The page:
1. S. Cai, S. Zhou, C. Xu, Q. Gao. Dense motion estimation of particle images via a convolutional neural network. Experiments in Fluids, 60: 73, 2019.
2. S. Cai, J. Liang, Q. Gao, C. Xu, R. Wei. Particle Image Velocimetry Based on a Deep Learning Motion Estimator, IEEE Transactions on Instrumentation and Measurement, PP(99):1-1, 2019.
3. S. Cai, J. Liang, S. Zhou, et al. Deep-PIV: a new framework of PIV using deep learning techniques, International Symposium on Particle Image Velocimetry. Munich, Germany, 2019.
1. C. Xu, S. Cai, Q. Gao, S.Zhou, One particle image velocimetry method based on convolutional neural network. Patent. Public.
In this project, we propose a novel optical flow formulation for estimating two-dimensional velocity fields from an image sequence depicting the evolution of a passive scalar transported by a fluid flow. This motion estimator relies on a stochastic representation of the flow allowing to incorporate naturally a notion of uncertainty in the flow measurement. The Eulerian fluid flow velocity field is decomposed into two components: a large-scale motion field and a small-scale uncertainty component. We define the small-scale component as a random field. Subsequently , the data term of the optical flow formulation is based on a stochastic transport equation, derived from the formalism under location uncertainty proposed in Mémin (2014) and Resseguier et al. (2017a). In addition, a specific regularization term built from the assumption of constant kinetic energy involves the very same diffusion tensor as the one appearing in the data transport term. Opposite to the classical motion estimators, this enables us to devise an optical flow method dedicated to fluid flows in which the regularization parameter has now a clear physical interpretation and can be easily estimated. Experimental evaluations are presented on both synthetic and real world image sequences. Results and comparisons indicate very good performance of the proposed formulation for turbulent flow motion estimation.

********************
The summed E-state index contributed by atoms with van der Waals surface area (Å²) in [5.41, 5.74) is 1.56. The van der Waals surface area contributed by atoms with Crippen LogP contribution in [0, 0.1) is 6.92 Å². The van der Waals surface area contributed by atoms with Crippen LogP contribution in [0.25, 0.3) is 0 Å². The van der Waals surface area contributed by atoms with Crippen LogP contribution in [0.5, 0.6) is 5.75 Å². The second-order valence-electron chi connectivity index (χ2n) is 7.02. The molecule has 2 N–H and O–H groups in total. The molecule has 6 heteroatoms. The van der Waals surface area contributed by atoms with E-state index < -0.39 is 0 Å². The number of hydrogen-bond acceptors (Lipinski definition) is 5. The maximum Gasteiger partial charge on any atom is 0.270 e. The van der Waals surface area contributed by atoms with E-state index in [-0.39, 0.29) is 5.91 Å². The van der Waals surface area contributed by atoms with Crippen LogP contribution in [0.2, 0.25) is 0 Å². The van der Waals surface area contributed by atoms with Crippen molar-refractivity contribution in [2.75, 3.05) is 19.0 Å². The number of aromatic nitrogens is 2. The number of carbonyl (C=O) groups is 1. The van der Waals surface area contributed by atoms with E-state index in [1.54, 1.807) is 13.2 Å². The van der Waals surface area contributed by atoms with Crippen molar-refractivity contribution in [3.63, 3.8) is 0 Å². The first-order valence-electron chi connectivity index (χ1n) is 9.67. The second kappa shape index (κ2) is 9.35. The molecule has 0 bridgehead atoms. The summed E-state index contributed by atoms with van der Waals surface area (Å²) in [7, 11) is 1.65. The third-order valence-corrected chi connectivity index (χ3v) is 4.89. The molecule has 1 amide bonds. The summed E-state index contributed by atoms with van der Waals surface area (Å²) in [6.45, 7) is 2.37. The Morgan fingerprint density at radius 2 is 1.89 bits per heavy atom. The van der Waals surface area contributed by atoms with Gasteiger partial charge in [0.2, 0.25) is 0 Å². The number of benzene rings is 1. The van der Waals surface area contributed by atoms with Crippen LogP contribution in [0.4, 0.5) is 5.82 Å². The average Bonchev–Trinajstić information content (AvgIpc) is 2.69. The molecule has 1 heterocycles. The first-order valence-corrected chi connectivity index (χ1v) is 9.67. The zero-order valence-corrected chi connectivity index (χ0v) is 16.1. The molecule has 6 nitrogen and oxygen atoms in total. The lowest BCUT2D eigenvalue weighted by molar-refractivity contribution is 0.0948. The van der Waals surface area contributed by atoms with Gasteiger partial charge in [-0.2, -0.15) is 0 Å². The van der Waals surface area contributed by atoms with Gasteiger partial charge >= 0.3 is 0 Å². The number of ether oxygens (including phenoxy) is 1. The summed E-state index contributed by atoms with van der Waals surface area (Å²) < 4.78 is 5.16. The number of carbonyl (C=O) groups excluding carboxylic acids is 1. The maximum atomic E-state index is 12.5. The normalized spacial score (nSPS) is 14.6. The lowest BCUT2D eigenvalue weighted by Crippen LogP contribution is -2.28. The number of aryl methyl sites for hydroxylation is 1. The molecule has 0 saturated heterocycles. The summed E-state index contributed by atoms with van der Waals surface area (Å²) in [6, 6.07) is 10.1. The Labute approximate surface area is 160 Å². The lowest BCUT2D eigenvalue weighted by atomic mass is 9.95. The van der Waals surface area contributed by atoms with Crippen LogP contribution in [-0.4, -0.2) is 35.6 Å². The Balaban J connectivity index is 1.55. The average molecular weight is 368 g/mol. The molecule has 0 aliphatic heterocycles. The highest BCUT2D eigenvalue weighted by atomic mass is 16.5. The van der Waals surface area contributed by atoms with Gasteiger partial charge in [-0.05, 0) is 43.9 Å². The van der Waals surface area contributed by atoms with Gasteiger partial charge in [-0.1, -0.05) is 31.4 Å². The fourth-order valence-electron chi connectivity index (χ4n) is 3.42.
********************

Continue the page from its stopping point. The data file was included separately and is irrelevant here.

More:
The autonomous racing car platform is consist of a race track, a motion capture system above a 1:43 dnano RC car and a modified remote control unite. This platform can be used to study dynamics control algorithms and trajectory optimization allowing high-speed, real-time control.
In this project, we presents a Racecar platform, which is equipped with onboard computer and the sensors
such as imu and cameras, to run as fast as possible in a known or unknown track automatically only with
the onboard devices.
The Racecar platform is an research platform for autonomous vehicle based on a 1:10 Rally car whose maximum speed is up to 10 m/s.
The Racecar is equipped with the following devices:
The Racecar Driver includes an STM32f4 MCU based controller, the speed measuring encoder and the remote controller and receiver, which can provide remote control or onboard control to the Racecar and the odometer information.